In a custody and visitation proceeding pursuant to Family Court Act article 6, the father appeals from an order of the Family Court, Dutchess County (Forman, J.), dated April 29, 2009, which, after a hearing, granted the mother's motion to dismiss his petition to modify the visitation provision contained in an order of the same court (Amodeo, J.), dated September 18, 2006.
Published by New York State Law Reporting Bureau pursuant to Judiciary Law § 431.
This opinion is uncorrected and subject to revision before publication in the Official Reports.
PETER B. SKELOS, J.P., LEONARD B. AUSTIN, SHERI S. ROMAN and SANDRA L. SGROI, JJ.
ORDERED that the order dated April 29, 2009, is affirmed, without costs or disbursements.
"As a general rule, some form of visitation by the non-custodial parent is always appropriate, absent exceptional circumstances, such as those in which it would be inimical to the welfare of the child or where a parent in some manner has forfeited his or her right to such access'" (Zafran v Zafran, 28 AD3d 753, 755, quoting Weiss v Weiss, 52 NY2d 170, 175; see Matter of Sassower-Berlin v Berlin, 58 AD3d 635, 636). The court has discretion to determine what, if any, visitation is in the best interests of the child, and this determination will not be set aside unless it lacks a substantial evidentiary basis in the record (see Matter of McFarland v Smith, 53 AD3d 500, 500-501; Matter of Thompson v Yu-Thompson, 41 AD3d 487, 488; Matter of Kachelhofer v Wasiak, 10 AD3d 366).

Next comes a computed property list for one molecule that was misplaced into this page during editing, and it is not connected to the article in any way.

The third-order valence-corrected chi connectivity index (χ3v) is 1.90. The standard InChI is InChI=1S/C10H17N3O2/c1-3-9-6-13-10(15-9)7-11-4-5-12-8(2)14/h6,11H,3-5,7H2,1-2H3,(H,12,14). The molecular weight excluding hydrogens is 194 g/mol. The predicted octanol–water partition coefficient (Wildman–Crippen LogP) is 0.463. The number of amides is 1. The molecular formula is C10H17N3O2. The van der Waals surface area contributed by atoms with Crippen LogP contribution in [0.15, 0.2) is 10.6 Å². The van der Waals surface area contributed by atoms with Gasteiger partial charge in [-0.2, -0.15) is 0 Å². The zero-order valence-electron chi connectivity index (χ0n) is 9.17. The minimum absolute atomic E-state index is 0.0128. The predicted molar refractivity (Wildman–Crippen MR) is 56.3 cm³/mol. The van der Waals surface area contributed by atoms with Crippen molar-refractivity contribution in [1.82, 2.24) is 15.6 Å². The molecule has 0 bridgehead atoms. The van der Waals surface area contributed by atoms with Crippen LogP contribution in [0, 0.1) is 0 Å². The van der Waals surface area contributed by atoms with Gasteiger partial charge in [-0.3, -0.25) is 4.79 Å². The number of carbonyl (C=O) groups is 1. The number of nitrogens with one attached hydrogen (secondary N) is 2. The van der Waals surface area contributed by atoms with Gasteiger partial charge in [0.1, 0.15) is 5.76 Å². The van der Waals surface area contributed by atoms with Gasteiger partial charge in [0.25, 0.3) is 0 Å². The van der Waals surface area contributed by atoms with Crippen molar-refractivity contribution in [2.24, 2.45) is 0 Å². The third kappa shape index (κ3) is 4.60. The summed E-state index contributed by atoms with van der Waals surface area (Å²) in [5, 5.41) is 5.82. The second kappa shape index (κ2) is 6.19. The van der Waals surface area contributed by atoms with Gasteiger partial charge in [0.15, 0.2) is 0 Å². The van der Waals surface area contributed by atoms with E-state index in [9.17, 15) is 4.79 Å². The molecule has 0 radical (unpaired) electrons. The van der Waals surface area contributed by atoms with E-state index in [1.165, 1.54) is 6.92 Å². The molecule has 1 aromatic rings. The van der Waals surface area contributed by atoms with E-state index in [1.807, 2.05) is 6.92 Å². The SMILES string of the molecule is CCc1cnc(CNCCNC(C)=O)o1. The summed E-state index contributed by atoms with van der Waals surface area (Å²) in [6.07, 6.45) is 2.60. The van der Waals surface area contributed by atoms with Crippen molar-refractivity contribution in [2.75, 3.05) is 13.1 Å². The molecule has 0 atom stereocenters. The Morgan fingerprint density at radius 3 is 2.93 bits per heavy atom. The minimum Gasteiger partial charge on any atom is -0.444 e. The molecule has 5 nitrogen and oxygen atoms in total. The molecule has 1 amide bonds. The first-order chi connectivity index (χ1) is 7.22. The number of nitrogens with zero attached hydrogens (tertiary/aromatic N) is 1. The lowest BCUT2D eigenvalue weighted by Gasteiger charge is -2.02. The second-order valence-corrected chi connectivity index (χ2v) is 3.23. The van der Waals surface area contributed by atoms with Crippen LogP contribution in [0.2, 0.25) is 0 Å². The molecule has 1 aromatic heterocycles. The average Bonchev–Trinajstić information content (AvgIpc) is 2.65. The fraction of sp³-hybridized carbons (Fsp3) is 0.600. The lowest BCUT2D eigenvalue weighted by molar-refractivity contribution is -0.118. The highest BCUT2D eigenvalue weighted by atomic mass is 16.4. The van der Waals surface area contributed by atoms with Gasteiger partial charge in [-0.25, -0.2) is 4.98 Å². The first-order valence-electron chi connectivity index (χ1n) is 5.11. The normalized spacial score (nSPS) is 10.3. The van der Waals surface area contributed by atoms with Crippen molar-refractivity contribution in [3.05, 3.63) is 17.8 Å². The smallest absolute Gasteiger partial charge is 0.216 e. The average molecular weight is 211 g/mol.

Here, the Family Court properly granted the mother's motion to dismiss the father's petition to modify the visitation provision contained in a prior order. That order, which was entered on consent, provided that the father would have supervised visitation with the children "to commence upon recommendation of the children's therapist." The father failed to establish that the children's therapist recommended supervised visitation. Thus, the Family Court's determination that it was in the children's best interests to grant the mother's motion to dismiss the father's petition has a substantial evidentiary basis in the record and will not be set aside (see Matter of McFarland v Smith, 53 AD3d at 500-501).
The father's remaining contentions are without merit.
SKELOS, J.P., AUSTIN, ROMAN and SGROI, JJ., concur.
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